Redo Backup

Safe Circuit

Article from ADMIN 22/2014
Redo Backup backs up complete hard drives locally or over a network. The focus is on simple operation and high reliability in a variety of deployment scenarios.

Redo Backup and Recovery backs up all the data on a computer, including the boot manager and operating system. In an emergency, it can thus completely restore the old state, and you can get back to work immediately.

What Is Redo Backup?

Redo Backup [1] is an application based on an Ubuntu Live CD for easy backup and restore of an entire hard disk, including all partitions and the Master Boot Record (MBR). The current release was 1.0.4 when this issue went to press. It is based on Ubuntu 12.04.1 (LTS) but uses Openbox as a desktop window manager and provides only the applications necessary for use as a backup or rescue system.

Redo Backup is immediately ready for use after burning the 250MB image file to CD. To back up virtual machines, you can also integrate it directly as a virtual CD drive. A virtual machine that boots from the CD image lets you check out the backup system on a running system.

What Redo Backup Can Do …

Redo Backup combines the advantages of a reliable operating system with extensive hardware support on a Live CD with the advantages of the Partclone [2] partition tool. For the latter, Redo Backup provides a greatly simplified graphical front end (Figure 1). The main use case for Redo Backup is thus backing up to or restoring the following media types (Figure 2):

Figure 1: The user interface of Redo Backup focuses on the essentials.
Figure 2: Redo can save images on locally connected disks, Samba shares, and FTP servers.
  • Local media such as hard drives and SSDs
  • USB-connected storage media
  • SMB/CIFS shares
  • FTP shares

Redo Backup only backs up those areas of the disk that actually contain data and also saves space by compression. The backup destination can therefore be smaller than the backup disk, as long as it provides enough space for the data.

Because Redo Backup boots from a live medium and comes with some additional tools, it is also suitable for repair work on the filesystem. The toolbox contains a file manager, an image viewer, a terminal, a text editor, and a browser, as well as the Red Hat Disk Utility. The latter mounts, deletes, creates, and checks filesystems, and creates benchmarks.

Redo also comes with Baobab, a tool for visualizing disk usage; PhotoRec and TestDisk are responsible for restoring accidentally deleted files. Drive Reset deletes the complete disk if necessary and reinstates the factory settings. GParted lets you create, delete, format, and change the size of partitions.

Redo Backup's real purpose in life is completely restoring systems – for example, after a disk crash, virus or malware attack, or some other disaster. However, besides the aforementioned advantages of the Live CD with the rescue tools, at least two other attractive possibilities exist: the virtualization of physical systems, including physical-to-virtual (P2V) operations, and the transfer of virtual machines to physical hardware (V2P) (Figure 3).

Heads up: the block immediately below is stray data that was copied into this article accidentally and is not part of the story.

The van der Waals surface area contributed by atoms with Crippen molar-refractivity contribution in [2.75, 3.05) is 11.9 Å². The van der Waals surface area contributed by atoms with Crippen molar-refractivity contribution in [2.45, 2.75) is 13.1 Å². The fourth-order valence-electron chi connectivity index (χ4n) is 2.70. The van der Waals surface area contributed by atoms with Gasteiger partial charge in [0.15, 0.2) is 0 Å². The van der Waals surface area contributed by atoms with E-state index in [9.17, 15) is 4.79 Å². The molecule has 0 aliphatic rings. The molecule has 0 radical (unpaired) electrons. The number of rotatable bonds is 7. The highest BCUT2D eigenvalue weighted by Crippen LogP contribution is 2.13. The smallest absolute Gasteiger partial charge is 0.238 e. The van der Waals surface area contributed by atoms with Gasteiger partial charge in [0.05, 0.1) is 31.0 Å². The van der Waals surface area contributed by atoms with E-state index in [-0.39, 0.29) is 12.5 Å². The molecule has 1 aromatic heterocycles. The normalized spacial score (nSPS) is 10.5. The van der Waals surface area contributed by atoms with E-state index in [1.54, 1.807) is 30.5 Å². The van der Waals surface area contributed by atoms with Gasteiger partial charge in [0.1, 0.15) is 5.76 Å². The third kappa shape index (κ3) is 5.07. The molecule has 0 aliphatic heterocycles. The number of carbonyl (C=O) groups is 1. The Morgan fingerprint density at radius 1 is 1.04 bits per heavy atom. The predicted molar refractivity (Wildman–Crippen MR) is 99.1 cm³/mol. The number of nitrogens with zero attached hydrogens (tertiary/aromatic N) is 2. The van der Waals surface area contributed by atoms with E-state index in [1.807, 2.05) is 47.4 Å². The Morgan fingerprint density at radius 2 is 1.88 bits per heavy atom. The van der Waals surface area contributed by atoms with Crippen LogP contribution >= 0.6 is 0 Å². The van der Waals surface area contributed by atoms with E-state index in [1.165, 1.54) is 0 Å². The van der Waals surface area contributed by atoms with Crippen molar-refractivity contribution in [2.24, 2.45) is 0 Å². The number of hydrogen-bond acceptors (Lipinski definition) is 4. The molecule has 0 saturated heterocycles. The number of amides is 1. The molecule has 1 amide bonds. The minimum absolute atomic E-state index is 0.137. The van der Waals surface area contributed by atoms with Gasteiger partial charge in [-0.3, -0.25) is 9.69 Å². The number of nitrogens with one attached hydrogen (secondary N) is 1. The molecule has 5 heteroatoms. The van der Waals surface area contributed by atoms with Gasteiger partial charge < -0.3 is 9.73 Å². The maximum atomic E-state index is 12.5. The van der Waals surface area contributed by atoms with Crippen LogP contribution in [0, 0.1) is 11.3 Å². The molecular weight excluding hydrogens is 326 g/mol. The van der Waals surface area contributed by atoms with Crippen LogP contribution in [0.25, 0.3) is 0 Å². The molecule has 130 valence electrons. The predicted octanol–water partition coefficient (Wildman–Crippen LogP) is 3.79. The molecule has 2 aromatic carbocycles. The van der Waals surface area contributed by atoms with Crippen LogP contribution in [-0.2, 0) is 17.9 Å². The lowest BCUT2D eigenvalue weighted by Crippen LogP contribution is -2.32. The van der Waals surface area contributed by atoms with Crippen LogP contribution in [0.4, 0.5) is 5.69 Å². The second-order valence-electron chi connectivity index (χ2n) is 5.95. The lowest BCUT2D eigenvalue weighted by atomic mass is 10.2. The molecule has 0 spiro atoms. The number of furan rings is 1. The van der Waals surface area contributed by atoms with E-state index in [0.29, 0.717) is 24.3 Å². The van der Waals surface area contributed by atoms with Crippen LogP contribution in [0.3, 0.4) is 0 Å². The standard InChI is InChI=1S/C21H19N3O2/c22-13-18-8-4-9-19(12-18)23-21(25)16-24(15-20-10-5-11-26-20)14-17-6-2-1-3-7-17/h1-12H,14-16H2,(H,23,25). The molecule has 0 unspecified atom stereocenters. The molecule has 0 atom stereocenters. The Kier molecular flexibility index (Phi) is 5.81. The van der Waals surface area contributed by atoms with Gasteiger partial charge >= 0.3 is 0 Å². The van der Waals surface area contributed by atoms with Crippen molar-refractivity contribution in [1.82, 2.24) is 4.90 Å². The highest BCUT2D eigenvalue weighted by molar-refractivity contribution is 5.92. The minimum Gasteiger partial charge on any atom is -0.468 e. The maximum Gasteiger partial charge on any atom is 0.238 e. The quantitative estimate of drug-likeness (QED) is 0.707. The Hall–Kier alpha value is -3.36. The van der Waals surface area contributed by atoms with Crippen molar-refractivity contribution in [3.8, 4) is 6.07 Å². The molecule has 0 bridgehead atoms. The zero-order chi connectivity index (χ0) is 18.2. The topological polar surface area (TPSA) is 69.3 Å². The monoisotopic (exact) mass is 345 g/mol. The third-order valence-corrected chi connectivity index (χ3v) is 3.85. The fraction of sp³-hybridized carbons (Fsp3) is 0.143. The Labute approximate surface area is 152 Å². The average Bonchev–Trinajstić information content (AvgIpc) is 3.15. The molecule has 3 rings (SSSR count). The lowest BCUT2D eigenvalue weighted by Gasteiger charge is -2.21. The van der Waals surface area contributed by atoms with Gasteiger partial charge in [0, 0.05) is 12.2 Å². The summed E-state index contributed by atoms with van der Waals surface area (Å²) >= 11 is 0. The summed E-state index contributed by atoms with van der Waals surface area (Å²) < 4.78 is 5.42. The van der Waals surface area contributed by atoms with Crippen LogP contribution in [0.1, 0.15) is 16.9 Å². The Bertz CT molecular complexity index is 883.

Figure 3: The Redo Backup live CD includes essential tools for disk and partition management and a data recovery program.

… And What It Can't Do

Because the main focus of Redo Backup is on the easiest possible backup and recovery procedure, other administration features are omitted. The biggest limitation of Redo Backup is that it only backs up complete disks – not individual partitions. It also lacks the ability to create incremental or differential backups or to restore individual files. The goal for the restore also cannot be smaller than the backup data set.

Unfortunately, Redo Backup neither creates encrypted backups nor uses SSH. Another limitation relates to systems with UEFI Secure Boot: Because the current version of the Redo Backup Live CD is based on Ubuntu 12.04.1 LTS, you must turn off Secure Boot in the BIOS to use it. The next update of Redo Backup is expected to resolve this problem, because Ubuntu is compatible with Secure Boot since version 12.04.2 [3]. If you prefer not to wait that long to create your own Redo Live CD, see the "Redo Backup Live CD" box.

Redo Backup Live CD

Redo Backup developers provide detailed step-by-step instructions for creating your own Live CD [5]. The basis for the approach described there is Ubuntu 12.04 (Precise Pangolin) with ADeskBar version 0.4.3. The latter is the Python-/Gtk-based application launcher for Openbox, on which the simplified Redo Backup start menu relies.

According to the developers, newer Ubuntu releases are suitable as a basis for your own Live CD, too, but that would increase the size of the image file. To create one, replace the version name (precise) stated in the manual by that of a newer Ubuntu release. The Ubuntu wiki provides a complete list [6].

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